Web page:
Singapore is preparing to roll out COVID-19 vaccinations, but the city state’s striking success in controlling the virus is making some question whether they should take the jabs.
In a country where compliance with the authorities is generally high, some Singaporeans fear the potential side effects – even if minimal – are not worth the risk when daily cases are almost zero and fatalities are among the world’s lowest.
“Singapore is doing pretty well,” said Aishwarya Kris, who is in her 40s and does not want to receive a shot.
“I doubt the vaccine will help at all.”
A poll by local newspaper The Straits Times in early December found that 48 percent of respondents said they will get a vaccine when it is available and 34 percent will wait six to 12 months.
But the government is keen to open more of the economy with the help of the vaccine in a country dependent on travel and trade.
“Singapore is a victim of its own success,” said Dr Leong Hoe Nam, an infectious diseases expert at the city’s Mount Elizabeth Hospital.
To show the vaccine is safe, Prime Minister Lee Hsien Loong, 68, said he and his colleagues would be among the early recipients of the shots.
The first shipment of the Pfizer-BioNTech vaccine arrived this week and Singapore expects to have enough vaccines for its 5.7 million people by the third-quarter of 2021.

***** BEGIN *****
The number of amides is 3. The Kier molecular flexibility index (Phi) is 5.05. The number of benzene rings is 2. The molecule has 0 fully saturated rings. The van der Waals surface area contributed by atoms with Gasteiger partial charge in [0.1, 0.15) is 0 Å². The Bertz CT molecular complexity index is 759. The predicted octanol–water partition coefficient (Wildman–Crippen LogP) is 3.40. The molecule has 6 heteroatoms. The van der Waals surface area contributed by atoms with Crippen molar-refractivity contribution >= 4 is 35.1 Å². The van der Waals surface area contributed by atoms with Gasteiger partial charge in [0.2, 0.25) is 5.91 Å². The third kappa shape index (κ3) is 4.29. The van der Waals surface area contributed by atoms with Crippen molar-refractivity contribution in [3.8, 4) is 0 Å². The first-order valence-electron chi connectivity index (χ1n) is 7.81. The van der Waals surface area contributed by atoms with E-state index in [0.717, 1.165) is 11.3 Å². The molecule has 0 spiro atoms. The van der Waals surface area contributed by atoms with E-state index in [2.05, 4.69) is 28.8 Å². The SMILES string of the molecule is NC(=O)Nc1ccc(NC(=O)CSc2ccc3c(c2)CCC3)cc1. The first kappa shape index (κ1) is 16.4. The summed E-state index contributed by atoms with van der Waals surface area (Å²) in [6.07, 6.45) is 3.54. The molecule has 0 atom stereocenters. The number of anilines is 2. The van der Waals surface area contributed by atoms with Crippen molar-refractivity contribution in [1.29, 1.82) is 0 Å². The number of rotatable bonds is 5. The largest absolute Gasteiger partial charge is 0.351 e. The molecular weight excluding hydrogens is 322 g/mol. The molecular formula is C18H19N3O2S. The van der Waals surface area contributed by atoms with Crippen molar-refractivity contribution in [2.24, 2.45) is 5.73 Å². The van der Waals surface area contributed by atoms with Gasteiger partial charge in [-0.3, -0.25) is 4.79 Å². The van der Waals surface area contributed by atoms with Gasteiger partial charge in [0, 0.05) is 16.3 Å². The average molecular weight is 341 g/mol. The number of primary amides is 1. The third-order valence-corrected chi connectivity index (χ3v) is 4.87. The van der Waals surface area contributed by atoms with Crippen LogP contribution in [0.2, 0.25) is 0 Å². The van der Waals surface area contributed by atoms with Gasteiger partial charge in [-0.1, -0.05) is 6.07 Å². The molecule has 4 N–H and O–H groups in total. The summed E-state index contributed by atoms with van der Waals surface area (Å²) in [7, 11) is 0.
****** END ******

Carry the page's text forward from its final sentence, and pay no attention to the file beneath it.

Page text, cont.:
The first vaccines will be given to priority groups such as health workers in the next month or two, but it will be some time before it is offered to the broader population, said Lawrence Wong, a minister who co-heads Singapore’s virus task force. Vaccinations will be free and voluntary.
“The roll-out to the Singapore population will also take place over several months, depending on factors such as the supply and delivery schedules of the vaccines,” he said.
Many Singaporeans said they are ready to take the shots – not just to ward off infection but in the hope they can travel again. For others, it is a civic duty.
“I am the one in the family that goes out daily to work, so it’s the responsible thing to do,” said Jeff Tan, a 39-year-old photographer.
Singapore acted swiftly after the first cases of the virus were reported and although it was blindsided by tens of thousands of cases in migrant workers dormitories, it has brought the outbreak under control.
Singaporeans are generally accepting of vaccines, with a near 90-percent uptake of crucial childhood jabs, said Dr Hsu Li Yang at Saw Swee Hock School of Public Health at National University of Singapore.
But there is concern about a new vaccine that uses novel technology and has had a rapid development and approval process. Typically, vaccine acceptance takes time, he said.
Even three nurses told the Reuters news agency under the condition of anonymity that they would prefer not to take the vaccine.
Singapore’s drug regulator said it granted approval after data submitted by Pfizer-BioNTech was assessed to demonstrate the vaccine meets the required safety, efficacy and quality standards and that the benefits outweigh the known risks.
Pfizer’s vaccine has been linked with a few cases of severe allergic reactions as it has been rolled out in the United Kingdom and the United States. But it has not turned up any serious long-term side effects in large-scale clinical trials.
John Han, a sales manager, said he wanted to wait for 80 percent of the population to take the vaccine without side effects.
“If there is a choice given, I might not take it. I don’t mind to put on the mask, be safe, avoid crowded places,” said Han, 40.